According to a new report, one of the U.S. Army’s largest bases has struggled to feed its stationed troops in the last several months.

Fort Cavazos, formerly known as Fort Hood, has barely been able to maintain its food services due to a shortage of cooks. reports that top officials on base have struggled “to juggle logistics while most of its cooks are on deployments, missions or serving field training and other events.”

“The situation at Fort Cavazos, Texas has left some junior enlisted with few options for meals,” writes.


The base had only two of its 10 major dining options open every day for much of the summer, with three others open only during limited times. The closures forced many soldiers to drive long distances across base, sometimes an hour round trip for their meals.

But not all junior soldiers have vehicles, and the base provides only a limited shuttle service, with none dedicated to dining facilities. The service is so limited that some service members interviewed by didn’t even know it exists.

“For months, one [dining facility] was open and was a more than 30-minute drive for my soldiers,” said one noncommissioned officer, who spoke to on the condition of anonymity because they were not authorized to talk to the press. “All the soldiers were going to that one. It’s unmanageable during the workday.”

In some situations, the base posted conflicting schedules or confusing guidance on what meals were being provided at which dining facilities. One facility had a sign on the door stating that it was “closed for dinner,” but it didn’t note which specific days it was closed or days when other meals were not available.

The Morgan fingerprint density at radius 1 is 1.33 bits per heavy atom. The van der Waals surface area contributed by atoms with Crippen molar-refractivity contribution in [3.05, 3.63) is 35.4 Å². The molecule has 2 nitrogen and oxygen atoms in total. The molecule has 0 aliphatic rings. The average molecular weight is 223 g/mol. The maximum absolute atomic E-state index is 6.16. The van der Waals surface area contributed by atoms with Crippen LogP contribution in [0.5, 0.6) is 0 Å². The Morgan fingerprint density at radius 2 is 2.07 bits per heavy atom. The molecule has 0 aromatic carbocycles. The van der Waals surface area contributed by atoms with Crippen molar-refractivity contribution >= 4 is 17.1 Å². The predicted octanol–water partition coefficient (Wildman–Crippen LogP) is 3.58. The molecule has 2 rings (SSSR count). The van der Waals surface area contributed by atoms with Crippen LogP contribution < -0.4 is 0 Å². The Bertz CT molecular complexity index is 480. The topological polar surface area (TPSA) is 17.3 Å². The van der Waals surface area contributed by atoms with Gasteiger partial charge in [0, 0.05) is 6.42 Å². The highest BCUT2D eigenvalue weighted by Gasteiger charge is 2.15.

The report comes on the heels of the U.S. Army falling short of its recruiting goals.

However, it’s not a surprise when you consider woke generals, COVID-19 jab mandates, and destructive foreign policy.

The Heritage Foundation writes:

At a recent House Armed Services Committee hearing, leaders from the Army, Navy, and Air Force all dutifully reported that they expected to miss their annual recruiting goal this year by thousands. This is just the latest sign that the military recruiting crisis—the worst since the institution of the all-volunteer force in 1973—is not abating.

Despite significant efforts by the military services, such as offering hefty enlistment bonuses of up to $50,000 and the ability to choose your first duty station, recruiting numbers have not improved. The effects on the armed forces are sobering: Navy ships are undermanned, and the Army is considering cutting the number of its Brigade Combat Teams.

Assemble 100 experts and veterans in a room and you will hear 100 reasons why recruiting is in trouble. At least one will point to low unemployment and the competitive job market; others will blame the lack of eligible recruits, disqualified by obesity or low test scores. Still more will mention the lack of knowledge among youth of military life and benefits, fear of death or injury, lack of patriotism, concerns about “wokeness,” and fallout from the disastrous Afghanistan withdrawal. Others will cite the differences between young people in Generation Z, who are currently the prime age for recruiting, and prior generations.

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